It is unclear how sedentary behavior (SED), physical activity (PA), and cardiorespiratory fitness (CRF) influence vascular structure in children of varying body size. This study examined whether associations between SED, PA, and CRF with intima-media thickness (IMT) added to that of abdominal fatness and IMT. Differences in physiological measures among waist circumference (WC) percentiles were tested.

Methods:

We assessed IMT of the carotid artery in 265 children aged 11 to 13 years (135 girls). Measures included IMT assessed with high-resolution ultrasonography, WC, body fat mass (BFM) from DXA, and CRF determined using a maximal cycle test. SED and PA were assessed by accelerometry. Association between IMT and CRF adjusted for PA variables, and body composition phenotypes were tested with multiple linear regression analysis.

Results:

CRF was related to IMT independently of moderate to vigorous PA (MVPA) and SED (P < .05). When WC was added to the model CRF was no longer associated with IMT (P > .05). Children in the higher WC group had increased mean values of BMI, BFM, WC, and IMT and lower MVPA and CRF (P < .05).

Conclusion:

Full modeling of SED, MVPA, CRF, and WC revealed that regional adiposity appears to have the biggest role in arterial structure of children.

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Hellen C.G. Nabuco, Crisieli M. Tomeleri, Rodrigo R. Fernandes, Paulo Sugihara Junior, Edilaine F. Cavalcante, Danielle Venturini, Décio S. Barbosa, Analiza M. Silva, Luís B. Sardinha and Edilson S. Cyrino

and 2.87 N in velocity of 180°/s with intraclass correlation coefficient >.92 for both variables. MetS Components Waist circumference (WC) was obtained at the midpoint between the last rib and iliac crest at the time of expiration. Two measures were used, and in the situations in which the difference

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John L. Walker, Tinker D. Murray, James Eldridge, William G. Squires, Jr., Pete Silvius and Erik Silvius

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Kerem Shuval, Tammy Leonard, James Murdoch, Margaret O. Caughy, Harold W. Kohl III and Celette Sugg Skinner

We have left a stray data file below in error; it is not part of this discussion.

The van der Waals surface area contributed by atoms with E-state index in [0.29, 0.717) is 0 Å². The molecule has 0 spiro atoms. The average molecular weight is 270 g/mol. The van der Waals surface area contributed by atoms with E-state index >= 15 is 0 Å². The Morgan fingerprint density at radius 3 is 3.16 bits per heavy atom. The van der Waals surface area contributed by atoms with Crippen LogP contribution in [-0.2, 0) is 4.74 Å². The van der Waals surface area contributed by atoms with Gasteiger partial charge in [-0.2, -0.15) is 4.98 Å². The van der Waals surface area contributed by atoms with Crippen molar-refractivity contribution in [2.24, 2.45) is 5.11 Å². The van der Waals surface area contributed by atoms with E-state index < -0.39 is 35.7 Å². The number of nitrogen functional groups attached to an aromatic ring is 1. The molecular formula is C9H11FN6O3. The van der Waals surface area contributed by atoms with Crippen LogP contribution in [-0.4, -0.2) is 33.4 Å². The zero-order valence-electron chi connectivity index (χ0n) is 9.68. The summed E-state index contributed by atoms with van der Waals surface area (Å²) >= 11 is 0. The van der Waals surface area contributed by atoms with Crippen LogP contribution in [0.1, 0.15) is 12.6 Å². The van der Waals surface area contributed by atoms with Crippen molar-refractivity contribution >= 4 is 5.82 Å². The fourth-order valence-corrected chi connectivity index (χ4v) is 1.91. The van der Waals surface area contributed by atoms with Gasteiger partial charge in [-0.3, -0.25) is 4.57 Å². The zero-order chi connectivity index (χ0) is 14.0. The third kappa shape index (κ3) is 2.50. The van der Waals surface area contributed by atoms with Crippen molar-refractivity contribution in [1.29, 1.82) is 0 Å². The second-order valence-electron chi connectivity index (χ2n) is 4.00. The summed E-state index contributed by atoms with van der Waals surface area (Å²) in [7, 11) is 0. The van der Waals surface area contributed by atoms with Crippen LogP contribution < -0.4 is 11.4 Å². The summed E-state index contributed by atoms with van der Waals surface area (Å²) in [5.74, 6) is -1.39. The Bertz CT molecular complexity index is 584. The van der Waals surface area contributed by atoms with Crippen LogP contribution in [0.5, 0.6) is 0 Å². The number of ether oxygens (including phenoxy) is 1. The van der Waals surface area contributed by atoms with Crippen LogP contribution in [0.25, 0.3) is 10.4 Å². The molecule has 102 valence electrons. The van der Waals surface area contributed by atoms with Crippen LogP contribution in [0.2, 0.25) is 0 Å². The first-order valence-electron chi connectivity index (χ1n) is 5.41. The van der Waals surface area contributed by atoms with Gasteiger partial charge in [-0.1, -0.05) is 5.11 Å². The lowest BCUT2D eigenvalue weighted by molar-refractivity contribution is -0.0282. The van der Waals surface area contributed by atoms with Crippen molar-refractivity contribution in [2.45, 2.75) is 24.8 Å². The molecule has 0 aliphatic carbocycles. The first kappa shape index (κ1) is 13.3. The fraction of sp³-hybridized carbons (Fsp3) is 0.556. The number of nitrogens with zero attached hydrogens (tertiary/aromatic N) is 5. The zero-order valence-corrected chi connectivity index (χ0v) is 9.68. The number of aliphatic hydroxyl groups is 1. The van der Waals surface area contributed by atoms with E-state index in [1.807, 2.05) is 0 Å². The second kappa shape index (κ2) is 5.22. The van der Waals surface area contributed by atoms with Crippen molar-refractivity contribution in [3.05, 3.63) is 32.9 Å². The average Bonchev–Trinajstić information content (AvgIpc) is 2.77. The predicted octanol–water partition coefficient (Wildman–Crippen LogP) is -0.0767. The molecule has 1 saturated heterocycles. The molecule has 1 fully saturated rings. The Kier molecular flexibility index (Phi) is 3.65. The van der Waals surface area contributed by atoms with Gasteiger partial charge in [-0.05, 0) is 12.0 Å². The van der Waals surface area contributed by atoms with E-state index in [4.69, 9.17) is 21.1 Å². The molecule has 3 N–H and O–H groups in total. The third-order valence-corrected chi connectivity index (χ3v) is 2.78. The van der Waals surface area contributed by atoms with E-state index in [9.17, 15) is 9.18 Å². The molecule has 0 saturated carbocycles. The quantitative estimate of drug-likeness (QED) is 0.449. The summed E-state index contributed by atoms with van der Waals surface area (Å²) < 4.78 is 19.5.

Background:

Numerous studies have documented adverse health effects from prolonged sitting and TV viewing. These sedentary pastimes are linked to increased risk for obesity and other cardiometabolic risk factors. No studies, however, have examined these associations specifically in low-income, minority communities in the US.

Methods:

This cross-sectional, community-based study was conducted in South Dallas, TX. Multivariable ordered logistic regression models were used to examine the association between sedentary behaviors (self-report) and measures of objectively assessed obesity (BMI, waist circumference).

Results:

Among a low-income, ethnic-minority population, there were independent and significant associations between higher levels of sitting time, computer use, and transit time with elevated BMI (P < .05). Elevated waist circumference was also linked to increased sitting time, computer use, and transit time, yet without statistical significance.

Conclusions:

Increased time spent in passive-leisure activities is a risk marker for obesity in this population.

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Evelien Mertens, Peter Clarys, Johan Lefevre, Ruben Charlier, Sara Knaeps and Benedicte Deforche

Background:

Longitudinal evidence concerning the association between cardiorespiratory fitness (CRF) and blood lipids and between anthropometric parameters (ANTP) and blood lipids is limited. This study aimed to investigate the association between changes in CRF and ANTP and changes in blood lipids.

Methods: